The consequence of invoking a force majeure clause will largely depend on the clause in question. Increasingly, commodity sale contracts permit an extension of time in which to perform, rather than relieving the invoking party of their obligations. When agreeing to such a clause, it would be prudent for a buyer to consider terms which modify the contractual price payable or give over monetary relief where EVD causes a delay to performance.

(2) Frustration

For contracts incorporating English law and jurisdiction the doctrine of frustration may apply. If an unforeseen event, caused by neither party, occurs after the formation of the contract, which renders it physically impossible or illegal to fulfil the contract, or transforms the obligation to perform into a radically different one, then frustration may operate to discharge the parties from their further obligations.

For example, if the discharge port in a CIF contract has imposed an absolute ban on cargoes coming from West African ports, the seller cannot perform. There will be scope for them to argue that the contract has been frustrated by supervening illegality.

If EVD was widely acknowledged as a problem at the time the contract was entered into, it is arguable that the party seeking to rely on frustration should have taken precautionary measures to ensure they could perform. This might include shipping from an alternative port, or shipping goods of a different origin. This may then be an insuperable barrier to a defence of frustration. A party seeking to rely on frustration will therefore need to demonstrate that there are no alternative means of performing the contract in accordance with its terms.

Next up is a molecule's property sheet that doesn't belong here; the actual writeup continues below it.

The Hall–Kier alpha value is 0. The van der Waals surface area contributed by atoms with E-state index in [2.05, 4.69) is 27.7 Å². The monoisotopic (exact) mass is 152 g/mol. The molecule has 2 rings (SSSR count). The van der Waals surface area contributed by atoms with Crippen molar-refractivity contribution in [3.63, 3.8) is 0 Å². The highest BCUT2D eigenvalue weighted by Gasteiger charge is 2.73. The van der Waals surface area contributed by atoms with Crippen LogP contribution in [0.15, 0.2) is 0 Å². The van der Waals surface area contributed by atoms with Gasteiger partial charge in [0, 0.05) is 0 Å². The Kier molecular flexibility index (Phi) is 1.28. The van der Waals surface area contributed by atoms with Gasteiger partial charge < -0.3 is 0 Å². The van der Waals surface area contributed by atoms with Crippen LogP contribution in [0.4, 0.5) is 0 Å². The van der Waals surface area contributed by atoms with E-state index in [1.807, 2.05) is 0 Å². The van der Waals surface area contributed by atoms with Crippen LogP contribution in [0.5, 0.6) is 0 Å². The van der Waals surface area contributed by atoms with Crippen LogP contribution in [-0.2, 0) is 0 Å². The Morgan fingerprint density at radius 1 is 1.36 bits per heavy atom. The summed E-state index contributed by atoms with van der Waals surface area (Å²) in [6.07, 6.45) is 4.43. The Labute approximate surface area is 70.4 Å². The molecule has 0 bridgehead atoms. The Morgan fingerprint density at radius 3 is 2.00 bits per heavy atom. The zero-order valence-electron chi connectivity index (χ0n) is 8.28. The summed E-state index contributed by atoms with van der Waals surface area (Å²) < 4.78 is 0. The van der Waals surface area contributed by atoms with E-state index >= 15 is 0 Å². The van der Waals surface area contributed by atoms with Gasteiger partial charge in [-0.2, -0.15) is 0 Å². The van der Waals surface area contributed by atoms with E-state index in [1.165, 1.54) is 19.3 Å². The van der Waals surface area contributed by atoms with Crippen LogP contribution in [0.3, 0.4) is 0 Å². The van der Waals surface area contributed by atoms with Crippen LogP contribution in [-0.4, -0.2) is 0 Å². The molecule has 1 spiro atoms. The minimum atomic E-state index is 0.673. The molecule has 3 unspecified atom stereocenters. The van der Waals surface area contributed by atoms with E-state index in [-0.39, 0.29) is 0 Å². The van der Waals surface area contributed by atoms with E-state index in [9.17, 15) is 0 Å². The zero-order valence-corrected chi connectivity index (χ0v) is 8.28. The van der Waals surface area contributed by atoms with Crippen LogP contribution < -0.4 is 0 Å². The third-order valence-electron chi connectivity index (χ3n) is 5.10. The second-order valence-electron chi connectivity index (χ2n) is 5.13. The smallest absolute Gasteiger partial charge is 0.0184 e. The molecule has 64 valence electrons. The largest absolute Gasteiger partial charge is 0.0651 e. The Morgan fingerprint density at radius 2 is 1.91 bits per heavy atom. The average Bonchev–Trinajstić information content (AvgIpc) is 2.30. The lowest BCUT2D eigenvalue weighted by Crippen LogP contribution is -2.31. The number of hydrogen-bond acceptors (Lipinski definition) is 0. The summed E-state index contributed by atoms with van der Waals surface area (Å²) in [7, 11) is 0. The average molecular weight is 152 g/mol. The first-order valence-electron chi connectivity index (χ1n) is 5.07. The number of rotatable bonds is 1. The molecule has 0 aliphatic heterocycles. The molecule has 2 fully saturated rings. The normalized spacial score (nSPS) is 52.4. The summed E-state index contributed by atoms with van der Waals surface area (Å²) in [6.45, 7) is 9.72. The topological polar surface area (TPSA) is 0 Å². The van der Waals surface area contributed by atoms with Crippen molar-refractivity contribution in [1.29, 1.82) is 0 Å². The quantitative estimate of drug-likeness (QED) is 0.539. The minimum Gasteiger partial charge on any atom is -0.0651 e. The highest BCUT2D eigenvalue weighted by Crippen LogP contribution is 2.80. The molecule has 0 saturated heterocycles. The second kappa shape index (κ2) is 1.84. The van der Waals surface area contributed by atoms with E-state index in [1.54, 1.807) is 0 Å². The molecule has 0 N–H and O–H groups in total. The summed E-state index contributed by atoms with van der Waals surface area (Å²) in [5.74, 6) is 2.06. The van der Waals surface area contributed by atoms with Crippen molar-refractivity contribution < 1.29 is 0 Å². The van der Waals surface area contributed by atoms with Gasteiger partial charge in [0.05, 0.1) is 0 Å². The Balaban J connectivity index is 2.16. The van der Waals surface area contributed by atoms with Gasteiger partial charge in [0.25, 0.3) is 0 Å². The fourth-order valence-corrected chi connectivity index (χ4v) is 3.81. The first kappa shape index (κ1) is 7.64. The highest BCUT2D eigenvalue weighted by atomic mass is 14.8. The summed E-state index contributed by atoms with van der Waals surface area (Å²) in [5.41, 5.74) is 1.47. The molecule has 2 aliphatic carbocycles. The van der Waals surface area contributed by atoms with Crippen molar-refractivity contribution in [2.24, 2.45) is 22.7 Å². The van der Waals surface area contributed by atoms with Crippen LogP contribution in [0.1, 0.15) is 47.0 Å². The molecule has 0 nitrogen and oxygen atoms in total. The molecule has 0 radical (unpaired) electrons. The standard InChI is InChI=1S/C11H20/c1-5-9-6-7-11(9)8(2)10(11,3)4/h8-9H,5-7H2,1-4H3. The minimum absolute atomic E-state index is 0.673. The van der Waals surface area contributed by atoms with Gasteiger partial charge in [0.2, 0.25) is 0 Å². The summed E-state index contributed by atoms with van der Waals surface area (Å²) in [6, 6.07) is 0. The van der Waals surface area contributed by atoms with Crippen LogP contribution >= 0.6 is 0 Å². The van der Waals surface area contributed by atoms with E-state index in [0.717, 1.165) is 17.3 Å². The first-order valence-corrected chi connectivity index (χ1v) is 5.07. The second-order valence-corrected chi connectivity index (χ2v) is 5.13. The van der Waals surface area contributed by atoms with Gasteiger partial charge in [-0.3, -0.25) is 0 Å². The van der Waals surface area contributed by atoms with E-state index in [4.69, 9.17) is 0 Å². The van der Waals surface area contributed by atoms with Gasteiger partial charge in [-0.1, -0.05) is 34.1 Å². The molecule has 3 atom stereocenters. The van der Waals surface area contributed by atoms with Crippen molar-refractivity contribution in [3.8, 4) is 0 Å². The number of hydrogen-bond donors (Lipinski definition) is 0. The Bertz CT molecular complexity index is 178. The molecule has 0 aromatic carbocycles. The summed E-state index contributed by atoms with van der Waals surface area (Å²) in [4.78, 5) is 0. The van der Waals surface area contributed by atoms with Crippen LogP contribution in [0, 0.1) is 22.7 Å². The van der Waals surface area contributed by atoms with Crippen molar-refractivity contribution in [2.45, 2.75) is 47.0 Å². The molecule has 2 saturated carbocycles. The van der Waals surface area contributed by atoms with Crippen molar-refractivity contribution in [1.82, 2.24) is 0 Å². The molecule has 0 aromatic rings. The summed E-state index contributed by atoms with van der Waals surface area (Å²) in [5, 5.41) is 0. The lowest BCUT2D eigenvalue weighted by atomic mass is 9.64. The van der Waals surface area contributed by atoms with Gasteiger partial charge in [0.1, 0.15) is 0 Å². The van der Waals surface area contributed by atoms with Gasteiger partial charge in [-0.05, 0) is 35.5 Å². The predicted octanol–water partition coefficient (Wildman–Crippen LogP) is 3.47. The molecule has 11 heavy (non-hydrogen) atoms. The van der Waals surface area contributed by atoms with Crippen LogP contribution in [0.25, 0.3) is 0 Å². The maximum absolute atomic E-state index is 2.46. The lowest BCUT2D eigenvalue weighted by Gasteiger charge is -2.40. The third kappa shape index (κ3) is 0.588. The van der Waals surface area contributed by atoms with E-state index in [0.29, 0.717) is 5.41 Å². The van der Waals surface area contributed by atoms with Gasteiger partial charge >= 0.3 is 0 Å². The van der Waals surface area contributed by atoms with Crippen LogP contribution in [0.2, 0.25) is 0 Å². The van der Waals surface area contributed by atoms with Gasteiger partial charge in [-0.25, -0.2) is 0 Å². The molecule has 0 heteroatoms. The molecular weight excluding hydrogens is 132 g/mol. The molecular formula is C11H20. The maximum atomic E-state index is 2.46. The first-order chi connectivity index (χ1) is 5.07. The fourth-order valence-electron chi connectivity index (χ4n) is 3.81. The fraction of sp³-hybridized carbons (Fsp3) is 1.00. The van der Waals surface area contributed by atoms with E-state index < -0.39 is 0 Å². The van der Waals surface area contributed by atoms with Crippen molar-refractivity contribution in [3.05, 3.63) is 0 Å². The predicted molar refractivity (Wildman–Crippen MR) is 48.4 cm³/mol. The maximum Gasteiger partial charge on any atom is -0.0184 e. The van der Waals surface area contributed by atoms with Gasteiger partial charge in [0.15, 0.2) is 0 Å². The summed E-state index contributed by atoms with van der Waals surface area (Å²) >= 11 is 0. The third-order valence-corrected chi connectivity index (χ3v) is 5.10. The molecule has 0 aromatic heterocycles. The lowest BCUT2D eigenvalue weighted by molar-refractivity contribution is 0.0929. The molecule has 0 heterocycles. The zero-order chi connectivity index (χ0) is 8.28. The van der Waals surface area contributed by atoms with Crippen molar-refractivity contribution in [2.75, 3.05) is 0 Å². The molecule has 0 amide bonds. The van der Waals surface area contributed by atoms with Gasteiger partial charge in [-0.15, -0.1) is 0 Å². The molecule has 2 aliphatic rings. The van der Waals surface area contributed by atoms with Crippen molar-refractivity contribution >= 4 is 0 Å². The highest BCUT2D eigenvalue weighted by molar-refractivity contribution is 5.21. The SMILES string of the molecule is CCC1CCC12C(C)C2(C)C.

The legal effect of a valid frustration claim will largely depend on the terms of the parties’ respective contracts and the facts of the case. However, it is always important to note that, under English law, sums that have already fallen due before the frustrating event will generally remain payable.

Conclusion